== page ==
CGIAR-CSI SRTM 90m DEM Digital Elevation Database - National Science Digital Library AVHRR NDVI3g 30+ Years of LAI3g and FPAR3g Data Sets We are providing you free access to a 30+ year long global data sets of vegetation leaf area index (LAI3g) and fraction vegetation absorbed photosynthetically active radiation (FPAR3g). These data sets were derived from the third generation GIMMS NDVI3g data set (hence the suffix "3g"). The data sets are at 1/12 degree resolution, 15-day composites (2 per month) and span the period July 1981 to December 2011. Please note the following: (1) If you wish to submit an article to the special dedicated to NDVI3g/LAI3g/FPAR3g of the open source journal "Remote Sensing" you are welcome. (2) The article describing the LAI3g/FPAR3g by Zhu et al. can downloaded from the Special Issue (3) To obtain the data sets, please contact Ranga B.

Shuttle Radar Topography Mission U.S. Releases Enhanced Shuttle Land Elevation Data On September 23, 2014, the White House announced that the highest-resolution topographic data generated from NASA's Shuttle Radar Topography Mission (SRTM) in 2000 was to be released globally by late 2015. The announcement was made at the United Nations Heads of State Climate Summit in New York. See the full JPL Release 2014-321. Previously, SRTM data for regions outside the United States were sampled for public release at 3 arc-seconds, which is 1/1200th of a degree of latitude and longitude, or about 90 meters (295 feet). See an index map of the newly available full-resolution data. The new data are available for download from the USGS EROS Data Center - see Public Data Distribution for details. See the Africa image above and its caption at the PIA04965. These additional fly around videos further illustrate SRTM elevation data: India and the Himalaya Mountains, with Landsat satellite images draped over SRTM elevation data.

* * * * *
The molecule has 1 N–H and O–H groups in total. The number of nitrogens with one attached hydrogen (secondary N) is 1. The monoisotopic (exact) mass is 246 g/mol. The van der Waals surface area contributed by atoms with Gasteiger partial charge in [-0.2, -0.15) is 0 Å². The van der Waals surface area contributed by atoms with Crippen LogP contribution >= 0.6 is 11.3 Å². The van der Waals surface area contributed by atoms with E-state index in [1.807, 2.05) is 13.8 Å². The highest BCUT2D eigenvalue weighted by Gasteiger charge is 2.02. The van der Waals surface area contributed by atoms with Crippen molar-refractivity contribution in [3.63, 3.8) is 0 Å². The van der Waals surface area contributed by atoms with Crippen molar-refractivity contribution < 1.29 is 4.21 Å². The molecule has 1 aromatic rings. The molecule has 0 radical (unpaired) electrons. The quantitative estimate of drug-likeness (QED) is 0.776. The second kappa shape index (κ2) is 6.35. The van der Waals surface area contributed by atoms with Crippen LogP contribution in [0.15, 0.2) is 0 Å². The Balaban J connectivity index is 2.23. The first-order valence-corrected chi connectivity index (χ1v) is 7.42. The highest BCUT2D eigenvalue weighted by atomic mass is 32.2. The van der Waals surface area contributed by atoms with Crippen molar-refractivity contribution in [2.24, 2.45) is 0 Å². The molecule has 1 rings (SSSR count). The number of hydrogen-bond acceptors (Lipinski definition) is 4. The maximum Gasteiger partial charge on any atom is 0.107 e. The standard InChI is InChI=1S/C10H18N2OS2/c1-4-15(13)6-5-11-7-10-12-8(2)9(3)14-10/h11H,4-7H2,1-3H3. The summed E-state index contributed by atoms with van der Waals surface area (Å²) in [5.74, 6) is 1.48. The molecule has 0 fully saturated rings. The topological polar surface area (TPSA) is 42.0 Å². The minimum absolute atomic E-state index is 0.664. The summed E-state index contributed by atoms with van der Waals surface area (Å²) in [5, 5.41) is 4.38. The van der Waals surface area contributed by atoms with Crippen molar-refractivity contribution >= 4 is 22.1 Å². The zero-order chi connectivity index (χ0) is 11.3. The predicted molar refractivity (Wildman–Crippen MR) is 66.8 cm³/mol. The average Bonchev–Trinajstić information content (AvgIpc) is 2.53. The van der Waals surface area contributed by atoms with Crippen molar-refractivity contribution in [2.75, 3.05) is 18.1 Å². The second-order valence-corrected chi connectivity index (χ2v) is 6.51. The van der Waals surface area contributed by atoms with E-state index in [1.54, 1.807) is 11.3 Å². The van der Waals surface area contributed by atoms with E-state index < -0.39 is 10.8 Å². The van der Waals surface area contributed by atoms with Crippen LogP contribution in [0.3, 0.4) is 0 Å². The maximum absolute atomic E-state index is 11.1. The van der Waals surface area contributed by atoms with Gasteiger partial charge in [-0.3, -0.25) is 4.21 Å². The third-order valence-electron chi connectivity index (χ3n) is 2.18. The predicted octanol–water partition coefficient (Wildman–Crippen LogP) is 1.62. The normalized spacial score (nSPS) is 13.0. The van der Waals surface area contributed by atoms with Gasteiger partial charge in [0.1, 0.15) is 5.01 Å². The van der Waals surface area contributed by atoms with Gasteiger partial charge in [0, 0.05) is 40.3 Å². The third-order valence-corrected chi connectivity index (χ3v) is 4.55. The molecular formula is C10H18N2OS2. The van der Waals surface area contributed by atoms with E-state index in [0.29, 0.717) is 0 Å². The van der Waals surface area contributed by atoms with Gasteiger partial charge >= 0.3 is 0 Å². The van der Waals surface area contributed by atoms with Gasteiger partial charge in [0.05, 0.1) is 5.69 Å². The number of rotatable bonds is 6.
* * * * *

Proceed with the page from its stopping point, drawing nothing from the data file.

Stellarium Game for science - Virtual world devoted to science, technology and free educational games online Frozen Planet: Explore the polar regions Click on the image below to start exploring the Arctic and Antarctic. You can access geographic information provided by Arctic and Antarctic experts, watch videos of the wildlife in each region, and see important historical events as people explore the polar regions. Copyrighted image Credit: The Open University Launch Frozen Planet 9 Special thanks to British Antarctic Survey 10 for their assistance in developing this interactive map. Please note: If you've arrived at this page looking for our Frozen Planet poster, thank you for your interest, but unfortunately, demand for this item was very high and we have now exhausted our current supplies. More about Frozen Planet

Science Daily: News & Articles in Science, Health, Environment & Technology 2012 March 12 - The Scale of the Universe Interactive Discover the cosmos! Each day a different image or photograph of our fascinating universe is featured, along with a brief explanation written by a professional astronomer. 2012 March 12 The Scale of the Universe - Interactive Flash Animation Credit & Copyright: Cary & Michael Huang Explanation: What does the universe look like on small scales? On large scales? Tomorrow's picture: dust before galaxies Authors & editors: Robert Nemiroff (MTU) & Jerry Bonnell (UMCP)NASA Official: Phillip Newman Specific rights apply.NASA Web Privacy Policy and Important NoticesA service of:ASD at NASA / GSFC& Michigan Tech.